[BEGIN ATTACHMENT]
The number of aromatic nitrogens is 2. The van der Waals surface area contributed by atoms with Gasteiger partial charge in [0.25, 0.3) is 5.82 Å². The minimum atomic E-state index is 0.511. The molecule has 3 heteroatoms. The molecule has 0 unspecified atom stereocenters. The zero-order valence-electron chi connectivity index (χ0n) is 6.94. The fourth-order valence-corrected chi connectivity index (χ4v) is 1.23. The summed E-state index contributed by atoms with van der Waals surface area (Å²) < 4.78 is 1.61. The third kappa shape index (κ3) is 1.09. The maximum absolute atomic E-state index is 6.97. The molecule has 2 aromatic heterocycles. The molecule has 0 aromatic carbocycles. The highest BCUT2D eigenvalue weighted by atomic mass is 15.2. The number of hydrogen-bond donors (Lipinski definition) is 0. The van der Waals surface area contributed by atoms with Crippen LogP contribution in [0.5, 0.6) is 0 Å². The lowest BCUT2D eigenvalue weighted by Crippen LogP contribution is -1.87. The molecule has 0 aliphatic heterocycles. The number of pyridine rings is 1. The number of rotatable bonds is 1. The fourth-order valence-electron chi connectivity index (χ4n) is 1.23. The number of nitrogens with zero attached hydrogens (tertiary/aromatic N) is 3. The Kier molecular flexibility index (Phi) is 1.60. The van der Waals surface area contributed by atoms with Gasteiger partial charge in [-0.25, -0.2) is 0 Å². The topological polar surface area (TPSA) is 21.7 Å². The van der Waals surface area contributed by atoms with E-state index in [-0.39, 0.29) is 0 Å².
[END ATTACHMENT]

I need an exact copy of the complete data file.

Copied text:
The number of aromatic nitrogens is 2. The van der Waals surface area contributed by atoms with Gasteiger partial charge in [0.25, 0.3) is 5.82 Å². The minimum atomic E-state index is 0.511. The molecule has 3 heteroatoms. The molecule has 0 unspecified atom stereocenters. The zero-order valence-electron chi connectivity index (χ0n) is 6.94. The fourth-order valence-corrected chi connectivity index (χ4v) is 1.23. The summed E-state index contributed by atoms with van der Waals surface area (Å²) < 4.78 is 1.61. The third kappa shape index (κ3) is 1.09. The maximum absolute atomic E-state index is 6.97. The molecule has 2 aromatic heterocycles. The molecule has 0 aromatic carbocycles. The highest BCUT2D eigenvalue weighted by atomic mass is 15.2. The number of hydrogen-bond donors (Lipinski definition) is 0. The van der Waals surface area contributed by atoms with Crippen LogP contribution in [0.5, 0.6) is 0 Å². The lowest BCUT2D eigenvalue weighted by Crippen LogP contribution is -1.87. The molecule has 0 aliphatic heterocycles. The number of pyridine rings is 1. The number of rotatable bonds is 1. The fourth-order valence-electron chi connectivity index (χ4n) is 1.23. The number of nitrogens with zero attached hydrogens (tertiary/aromatic N) is 3. The Kier molecular flexibility index (Phi) is 1.60. The van der Waals surface area contributed by atoms with Gasteiger partial charge in [-0.25, -0.2) is 0 Å². The topological polar surface area (TPSA) is 21.7 Å². The van der Waals surface area contributed by atoms with E-state index in [-0.39, 0.29) is 0 Å².